Mayor, business owner push for Marketplace Fairness Act

(Source: KAIT)
(Source: KAIT)

JONESBORO, AR (KAIT) - Jonesboro Mayor Harold Perrin hopes the city's support of the Marketplace Fairness Act will help push it through Congress.

Amazon is set to start collecting state sales tax for Arkansans in March. Before now, it was the buyer's responsibility to self-report their purchases and pay the sales tax on them.

"It's my understanding that the state of Arkansas alone is probably losing around $6 to $4 million dollars," Perrin said.

He doesn't think it's fair that communities are losing tax dollars to online sales.

"It's really not fair in my opinion to do that and then a mom and pop store comes in and puts a business here, they have to buy real estate, they got to real estate taxes and all of that," Perrin said. "But yet you're sitting in, let's say Minneapolis, and you're going to send something to my house and so, therefore, they don't have that cost."

He hopes that lawmakers will see the support for this act from the City of Jonesboro and continue to push the issue.

"So I can say, hey, you know and I know that this is really hurting rural America," Perrin said.

"Online is a convenience, I get it," Ted Herget, owner of Gearhead Outfitters said. "But it's also convenient to know you have police just a 911 call away and it's convenient that fire is a 911 call away."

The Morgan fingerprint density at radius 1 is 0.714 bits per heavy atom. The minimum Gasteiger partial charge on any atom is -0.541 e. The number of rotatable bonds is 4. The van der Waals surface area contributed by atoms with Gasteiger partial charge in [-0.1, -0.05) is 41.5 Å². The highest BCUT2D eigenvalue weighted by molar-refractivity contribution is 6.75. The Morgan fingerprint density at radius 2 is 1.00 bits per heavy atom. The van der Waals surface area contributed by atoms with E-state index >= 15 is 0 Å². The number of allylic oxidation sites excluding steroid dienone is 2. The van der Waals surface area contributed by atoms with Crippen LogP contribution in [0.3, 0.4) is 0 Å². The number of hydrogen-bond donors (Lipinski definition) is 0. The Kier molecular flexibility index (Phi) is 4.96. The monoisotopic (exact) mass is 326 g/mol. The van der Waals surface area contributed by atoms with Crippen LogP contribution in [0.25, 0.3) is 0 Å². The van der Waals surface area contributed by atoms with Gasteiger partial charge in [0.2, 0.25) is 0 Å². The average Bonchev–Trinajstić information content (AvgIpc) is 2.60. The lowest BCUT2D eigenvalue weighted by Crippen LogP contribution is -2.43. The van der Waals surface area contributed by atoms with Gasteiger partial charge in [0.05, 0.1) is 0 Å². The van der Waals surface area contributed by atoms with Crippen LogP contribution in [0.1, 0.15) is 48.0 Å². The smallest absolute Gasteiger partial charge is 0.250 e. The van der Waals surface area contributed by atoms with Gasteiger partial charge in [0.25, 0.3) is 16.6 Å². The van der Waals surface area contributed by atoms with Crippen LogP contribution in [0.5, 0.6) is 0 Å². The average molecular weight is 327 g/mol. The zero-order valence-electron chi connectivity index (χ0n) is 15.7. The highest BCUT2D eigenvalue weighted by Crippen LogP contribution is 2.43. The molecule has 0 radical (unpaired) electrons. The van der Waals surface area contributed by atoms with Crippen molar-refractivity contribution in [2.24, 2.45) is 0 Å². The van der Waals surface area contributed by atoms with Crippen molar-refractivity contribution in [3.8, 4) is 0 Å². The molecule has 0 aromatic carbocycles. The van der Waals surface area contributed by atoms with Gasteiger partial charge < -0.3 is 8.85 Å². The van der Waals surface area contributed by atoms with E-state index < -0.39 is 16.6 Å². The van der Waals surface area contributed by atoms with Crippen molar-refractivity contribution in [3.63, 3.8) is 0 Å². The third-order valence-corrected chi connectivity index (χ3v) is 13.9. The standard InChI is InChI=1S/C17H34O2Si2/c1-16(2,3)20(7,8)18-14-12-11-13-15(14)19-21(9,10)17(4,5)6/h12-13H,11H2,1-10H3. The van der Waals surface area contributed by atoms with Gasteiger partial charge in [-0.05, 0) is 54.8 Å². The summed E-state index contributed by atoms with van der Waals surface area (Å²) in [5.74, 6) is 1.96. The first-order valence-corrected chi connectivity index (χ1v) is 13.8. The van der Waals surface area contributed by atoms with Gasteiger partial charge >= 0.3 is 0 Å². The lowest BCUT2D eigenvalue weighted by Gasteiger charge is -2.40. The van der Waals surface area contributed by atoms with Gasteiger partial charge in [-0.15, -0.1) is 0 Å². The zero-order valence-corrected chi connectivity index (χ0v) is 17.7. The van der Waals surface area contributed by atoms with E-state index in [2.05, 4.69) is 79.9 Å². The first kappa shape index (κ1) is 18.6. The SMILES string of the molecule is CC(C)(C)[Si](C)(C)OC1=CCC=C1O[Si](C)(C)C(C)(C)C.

Herget is thankful that Amazon is now paying state taxes, but he hopes more money spent online will soon start coming back to the Jonesboro community.

"I'm just ready to see it kind of catch up," he said. "I'm ready for every product that comes into this town, I want them to pop that 8.5% sales tax because you win, I win, my kids win, the whole city wins."

He said this is an effort all residents should get behind, even if it doesn't sound great for them at first.

"I understand you hear the word tax, people cringe, but for me this tax, I mean it's spent here and it stays here," Herget said. "And we all reap the benefit."

Perrin said people are more aware of this problem now than when the fairness act was first introduced in 2011 and it's more likely to pass now.

"A lot of these companies were fighting us, saying 'we're not going to do that, we don't want to do that, or we don't have the software to keep up with that,'" Perrin said. "Well, that's changed and so now they're saying, you know, 'we can probably do that.'"

There are also two separate bills in the Arkansas legislature aimed at collecting sales tax from out of state retailers without a physical presence in the state.

Copyright 2017 KAIT. All rights reserved.

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